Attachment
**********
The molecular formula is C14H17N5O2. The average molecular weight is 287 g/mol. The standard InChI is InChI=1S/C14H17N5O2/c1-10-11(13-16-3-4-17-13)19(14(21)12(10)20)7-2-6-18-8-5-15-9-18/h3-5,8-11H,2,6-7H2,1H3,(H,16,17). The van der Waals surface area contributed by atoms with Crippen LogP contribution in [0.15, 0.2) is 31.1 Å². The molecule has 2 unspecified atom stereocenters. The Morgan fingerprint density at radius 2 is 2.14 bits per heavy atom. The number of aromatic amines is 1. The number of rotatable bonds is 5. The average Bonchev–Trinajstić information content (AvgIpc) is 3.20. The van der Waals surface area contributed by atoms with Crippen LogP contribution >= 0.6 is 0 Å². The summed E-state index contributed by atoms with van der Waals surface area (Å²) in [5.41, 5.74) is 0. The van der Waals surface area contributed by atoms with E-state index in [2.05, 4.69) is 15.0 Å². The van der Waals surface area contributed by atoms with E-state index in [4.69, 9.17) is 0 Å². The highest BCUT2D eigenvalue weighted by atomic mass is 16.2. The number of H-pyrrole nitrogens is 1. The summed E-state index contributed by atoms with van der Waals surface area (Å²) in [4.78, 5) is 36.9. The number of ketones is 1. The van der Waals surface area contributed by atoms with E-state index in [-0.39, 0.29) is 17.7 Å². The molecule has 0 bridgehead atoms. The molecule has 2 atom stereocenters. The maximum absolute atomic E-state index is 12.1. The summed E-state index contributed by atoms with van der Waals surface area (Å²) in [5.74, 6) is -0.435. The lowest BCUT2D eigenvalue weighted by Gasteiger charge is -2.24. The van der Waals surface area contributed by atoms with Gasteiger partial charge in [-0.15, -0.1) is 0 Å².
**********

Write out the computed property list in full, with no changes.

The molecular formula is C14H17N5O2. The average molecular weight is 287 g/mol. The standard InChI is InChI=1S/C14H17N5O2/c1-10-11(13-16-3-4-17-13)19(14(21)12(10)20)7-2-6-18-8-5-15-9-18/h3-5,8-11H,2,6-7H2,1H3,(H,16,17). The van der Waals surface area contributed by atoms with Crippen LogP contribution in [0.15, 0.2) is 31.1 Å². The molecule has 2 unspecified atom stereocenters. The Morgan fingerprint density at radius 2 is 2.14 bits per heavy atom. The number of aromatic amines is 1. The number of rotatable bonds is 5. The average Bonchev–Trinajstić information content (AvgIpc) is 3.20. The van der Waals surface area contributed by atoms with Crippen LogP contribution >= 0.6 is 0 Å². The summed E-state index contributed by atoms with van der Waals surface area (Å²) in [5.41, 5.74) is 0. The van der Waals surface area contributed by atoms with E-state index in [2.05, 4.69) is 15.0 Å². The van der Waals surface area contributed by atoms with E-state index in [4.69, 9.17) is 0 Å². The highest BCUT2D eigenvalue weighted by atomic mass is 16.2. The number of H-pyrrole nitrogens is 1. The summed E-state index contributed by atoms with van der Waals surface area (Å²) in [4.78, 5) is 36.9. The number of ketones is 1. The van der Waals surface area contributed by atoms with E-state index in [-0.39, 0.29) is 17.7 Å². The molecule has 0 bridgehead atoms. The molecule has 2 atom stereocenters. The maximum absolute atomic E-state index is 12.1. The summed E-state index contributed by atoms with van der Waals surface area (Å²) in [5.74, 6) is -0.435. The lowest BCUT2D eigenvalue weighted by Gasteiger charge is -2.24. The van der Waals surface area contributed by atoms with Gasteiger partial charge in [-0.15, -0.1) is 0 Å².